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Riley v. State

Supreme Court of Arkansas

May 21, 2015

TROY JASON PATRICK RILEY, PETITIONER
v.
STATE OF ARKANSAS, RESPONDENT

PRO SE PETITION TO REINVEST JURISDICTION IN THE CIRCUIT COURT TO CONSIDER A PETITION FOR WRIT OF ERROR CORAM NOBIS [LOGAN COUNTY CIRCUIT COURT, SOUTHERN DISTRICT, NO. 42CR-10-15]

PER CURIAM

In 2011, petitioner Troy Jason Patrick Riley was found guilty by a jury in the Logan County Circuit Court, Southern District, of rape and was sentenced to 300 months' imprisonment. We affirmed. Riley v. State, 2012 Ark. 462.

Now before us is Riley's pro se petition to reinvest jurisdiction in the circuit court to consider a petition for writ of error coram nobis.[1] A petition for leave to proceed in the circuit court is necessary because the circuit court can entertain a petition for writ of error coram nobis after a judgment has been affirmed on appeal only after we grant permission. Cromeans v. State, 2013 Ark. 273 (per curiam). This court will grant such permission only when it appears the proposed attack on the judgment is meritorious. Echols v. State, 354 Ark. 414, 418, 125 S.W.3d 153, 156 (2003). In making such a determination, we look to the reasonableness of the allegations of the petition and to the existence of the probability of the truth thereof. Id.

A writ of error coram nobis is an extraordinarily rare remedy more known for its denial than its approval. Cromeans, 2013 Ark. 273. The writ is allowed only under compelling circumstances to achieve justice and to address errors of the most fundamental nature. Id. We have held that a writ of error coram nobis is available to address certain errors that are found in one of four categories: insanity at the time of trial, a coerced guilty plea, material evidence withheld by the prosecutor, or a third-party confession to the crime during the time between conviction and appeal. Id. The function of the writ is to secure relief from a judgment rendered while there existed some fact that would have prevented its rendition if it had been known to the circuit court and which, through no negligence or fault of the defendant, was not brought forward before rendition of judgment. Id. The petitioner has the burden of demonstrating a fundamental error of fact extrinsic to the record. Id. Coram-nobis proceedings are attended by a strong presumption that the judgment of conviction is valid. Id.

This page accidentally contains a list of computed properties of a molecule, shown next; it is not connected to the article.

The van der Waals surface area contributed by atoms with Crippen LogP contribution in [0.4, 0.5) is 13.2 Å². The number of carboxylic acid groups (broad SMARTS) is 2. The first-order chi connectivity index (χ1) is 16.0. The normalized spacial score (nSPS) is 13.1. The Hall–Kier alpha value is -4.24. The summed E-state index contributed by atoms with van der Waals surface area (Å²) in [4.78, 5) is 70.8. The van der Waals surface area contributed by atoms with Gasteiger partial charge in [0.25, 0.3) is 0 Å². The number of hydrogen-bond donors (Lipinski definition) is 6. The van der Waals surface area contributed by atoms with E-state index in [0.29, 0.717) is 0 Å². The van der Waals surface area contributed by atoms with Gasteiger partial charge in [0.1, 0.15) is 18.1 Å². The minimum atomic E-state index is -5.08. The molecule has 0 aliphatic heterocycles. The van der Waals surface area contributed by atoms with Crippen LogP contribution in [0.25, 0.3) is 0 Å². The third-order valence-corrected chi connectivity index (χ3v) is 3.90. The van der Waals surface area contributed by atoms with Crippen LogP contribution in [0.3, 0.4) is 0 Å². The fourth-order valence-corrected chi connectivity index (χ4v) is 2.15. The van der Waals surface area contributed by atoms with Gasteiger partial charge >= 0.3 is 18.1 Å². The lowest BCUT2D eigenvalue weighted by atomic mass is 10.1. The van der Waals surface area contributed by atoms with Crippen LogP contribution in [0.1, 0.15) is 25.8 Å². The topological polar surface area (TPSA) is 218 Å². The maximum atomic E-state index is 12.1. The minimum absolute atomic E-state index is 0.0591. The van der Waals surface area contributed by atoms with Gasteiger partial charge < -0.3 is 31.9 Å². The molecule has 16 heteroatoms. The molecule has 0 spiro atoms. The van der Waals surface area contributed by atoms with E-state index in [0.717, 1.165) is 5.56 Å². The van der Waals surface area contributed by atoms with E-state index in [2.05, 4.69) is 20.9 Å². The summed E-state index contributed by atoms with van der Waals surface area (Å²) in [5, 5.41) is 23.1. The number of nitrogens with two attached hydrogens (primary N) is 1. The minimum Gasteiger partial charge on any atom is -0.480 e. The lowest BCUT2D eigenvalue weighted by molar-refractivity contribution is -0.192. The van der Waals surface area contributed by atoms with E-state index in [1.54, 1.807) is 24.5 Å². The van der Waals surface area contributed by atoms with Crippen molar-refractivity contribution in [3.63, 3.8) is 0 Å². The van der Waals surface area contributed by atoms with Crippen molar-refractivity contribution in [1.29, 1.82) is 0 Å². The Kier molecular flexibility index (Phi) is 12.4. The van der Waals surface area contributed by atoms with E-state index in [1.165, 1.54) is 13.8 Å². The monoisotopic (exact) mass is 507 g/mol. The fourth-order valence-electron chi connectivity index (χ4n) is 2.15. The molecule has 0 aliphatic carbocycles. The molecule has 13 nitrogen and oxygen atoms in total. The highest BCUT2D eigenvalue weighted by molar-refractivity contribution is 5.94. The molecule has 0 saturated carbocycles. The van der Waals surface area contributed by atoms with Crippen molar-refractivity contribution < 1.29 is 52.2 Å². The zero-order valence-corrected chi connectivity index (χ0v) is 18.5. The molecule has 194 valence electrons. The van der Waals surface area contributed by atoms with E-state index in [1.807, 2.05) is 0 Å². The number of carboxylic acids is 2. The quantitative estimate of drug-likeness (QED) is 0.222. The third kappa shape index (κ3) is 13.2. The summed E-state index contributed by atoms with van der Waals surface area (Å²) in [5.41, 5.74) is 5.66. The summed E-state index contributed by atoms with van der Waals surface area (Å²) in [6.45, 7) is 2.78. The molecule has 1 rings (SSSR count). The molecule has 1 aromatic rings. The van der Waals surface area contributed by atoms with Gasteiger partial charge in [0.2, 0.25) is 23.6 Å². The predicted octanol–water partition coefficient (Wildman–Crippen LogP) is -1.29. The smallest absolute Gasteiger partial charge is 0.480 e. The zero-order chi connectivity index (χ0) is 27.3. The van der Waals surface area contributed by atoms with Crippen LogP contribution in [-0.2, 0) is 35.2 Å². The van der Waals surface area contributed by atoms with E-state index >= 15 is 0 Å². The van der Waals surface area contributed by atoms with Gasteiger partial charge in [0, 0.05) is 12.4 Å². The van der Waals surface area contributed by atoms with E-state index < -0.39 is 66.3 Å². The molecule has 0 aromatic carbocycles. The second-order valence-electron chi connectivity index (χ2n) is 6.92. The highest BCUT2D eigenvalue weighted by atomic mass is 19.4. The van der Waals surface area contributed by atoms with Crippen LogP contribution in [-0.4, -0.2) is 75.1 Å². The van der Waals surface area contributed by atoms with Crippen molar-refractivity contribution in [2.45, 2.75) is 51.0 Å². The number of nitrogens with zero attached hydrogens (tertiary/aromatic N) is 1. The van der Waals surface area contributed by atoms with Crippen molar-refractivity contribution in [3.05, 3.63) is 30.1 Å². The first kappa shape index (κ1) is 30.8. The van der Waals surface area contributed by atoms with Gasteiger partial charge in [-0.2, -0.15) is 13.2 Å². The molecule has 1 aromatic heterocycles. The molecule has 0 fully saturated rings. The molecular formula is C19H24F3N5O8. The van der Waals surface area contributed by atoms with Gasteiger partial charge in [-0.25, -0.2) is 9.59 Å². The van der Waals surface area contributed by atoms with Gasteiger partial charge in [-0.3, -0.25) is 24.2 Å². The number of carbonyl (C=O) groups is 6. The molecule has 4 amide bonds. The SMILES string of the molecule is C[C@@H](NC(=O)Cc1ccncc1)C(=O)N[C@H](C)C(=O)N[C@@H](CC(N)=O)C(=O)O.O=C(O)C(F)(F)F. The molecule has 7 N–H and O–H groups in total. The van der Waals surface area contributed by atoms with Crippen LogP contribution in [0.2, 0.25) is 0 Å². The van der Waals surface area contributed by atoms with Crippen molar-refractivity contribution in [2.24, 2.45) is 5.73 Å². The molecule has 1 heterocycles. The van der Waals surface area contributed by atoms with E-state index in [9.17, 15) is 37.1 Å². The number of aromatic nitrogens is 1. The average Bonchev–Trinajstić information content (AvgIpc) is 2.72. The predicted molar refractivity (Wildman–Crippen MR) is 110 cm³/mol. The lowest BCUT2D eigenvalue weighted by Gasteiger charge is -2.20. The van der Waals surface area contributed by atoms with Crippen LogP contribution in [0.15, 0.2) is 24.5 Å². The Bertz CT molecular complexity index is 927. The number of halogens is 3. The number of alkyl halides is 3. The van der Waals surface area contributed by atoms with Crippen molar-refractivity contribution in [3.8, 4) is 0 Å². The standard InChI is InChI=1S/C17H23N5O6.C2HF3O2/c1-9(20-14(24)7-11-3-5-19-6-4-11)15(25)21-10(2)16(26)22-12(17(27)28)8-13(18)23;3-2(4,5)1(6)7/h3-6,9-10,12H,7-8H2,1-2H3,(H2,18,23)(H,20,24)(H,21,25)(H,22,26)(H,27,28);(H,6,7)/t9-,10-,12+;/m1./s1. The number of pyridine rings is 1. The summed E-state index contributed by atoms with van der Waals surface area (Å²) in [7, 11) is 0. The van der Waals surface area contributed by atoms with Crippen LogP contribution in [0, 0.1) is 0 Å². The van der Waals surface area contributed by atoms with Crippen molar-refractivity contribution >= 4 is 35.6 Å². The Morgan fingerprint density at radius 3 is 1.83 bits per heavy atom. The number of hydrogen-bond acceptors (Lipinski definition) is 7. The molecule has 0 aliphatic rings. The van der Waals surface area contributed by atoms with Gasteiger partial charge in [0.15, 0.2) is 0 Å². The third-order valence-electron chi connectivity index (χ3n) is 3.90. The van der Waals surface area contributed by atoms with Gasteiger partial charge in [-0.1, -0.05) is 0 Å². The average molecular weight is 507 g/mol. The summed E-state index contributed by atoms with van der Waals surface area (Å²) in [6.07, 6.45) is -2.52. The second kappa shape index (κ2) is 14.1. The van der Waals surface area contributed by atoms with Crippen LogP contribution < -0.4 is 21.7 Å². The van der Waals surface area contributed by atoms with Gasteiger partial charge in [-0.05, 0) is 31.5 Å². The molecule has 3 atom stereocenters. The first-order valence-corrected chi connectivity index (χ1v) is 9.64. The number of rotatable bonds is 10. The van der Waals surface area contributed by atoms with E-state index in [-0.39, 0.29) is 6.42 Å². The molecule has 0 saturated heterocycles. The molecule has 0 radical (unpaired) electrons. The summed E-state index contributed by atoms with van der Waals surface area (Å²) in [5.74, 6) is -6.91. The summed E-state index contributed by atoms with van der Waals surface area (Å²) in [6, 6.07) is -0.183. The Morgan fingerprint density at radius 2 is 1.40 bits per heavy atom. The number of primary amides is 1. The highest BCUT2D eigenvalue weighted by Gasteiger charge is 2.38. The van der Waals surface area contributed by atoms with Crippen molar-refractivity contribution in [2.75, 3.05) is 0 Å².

Riley claims that jurisdiction should be reinvested in the circuit court to consider an error-coram-nobis petition on the ground that the State coerced the victim to testify falsely at petitioner's trial and that the victim, in an attached affidavit, later recanted her testimony. As for the affidavit submitted by Riley, we have held that a writ of error coram nobis will not lie for recanted testimony. Taylor v. State, 303 Ark. 586, 799 S.W.2d 519 (1990); Smith v. State, 200 Ark. 767, 140 S.W.2d 675 (1940) ("[A] new trial may not be granted by employment of the writ merely because of the development after the trial of the utter unreliability of the state's witness so that grave doubts of guilt appear."). Even claims involving a victim's sworn statement recanting his or her testimony do not warrant issuance of the writ. Thomas v. State, 367 Ark. 478, 341 S.W.3d 247 (2006) (per curiam). Direct attacks on the judgement of conviction are properly made at trial and on the record on appeal. See, e.g., Dickerson v. State, 2011 Ark. 247 (per curiam). The presentation of evidence that attacks the credibility of a witness at trial, like the recantation of testimony, constitutes a direct attack on the judgment. See Malone v. State, 294 Ark. 127, 741 S.W.2d 246 (1987).

Because Riley has not stated a claim cognizable in a coram-nobis proceeding, we decline to reinvest jurisdiction in the circuit court to consider a coram-nobis petition.[2]

Petition denied.


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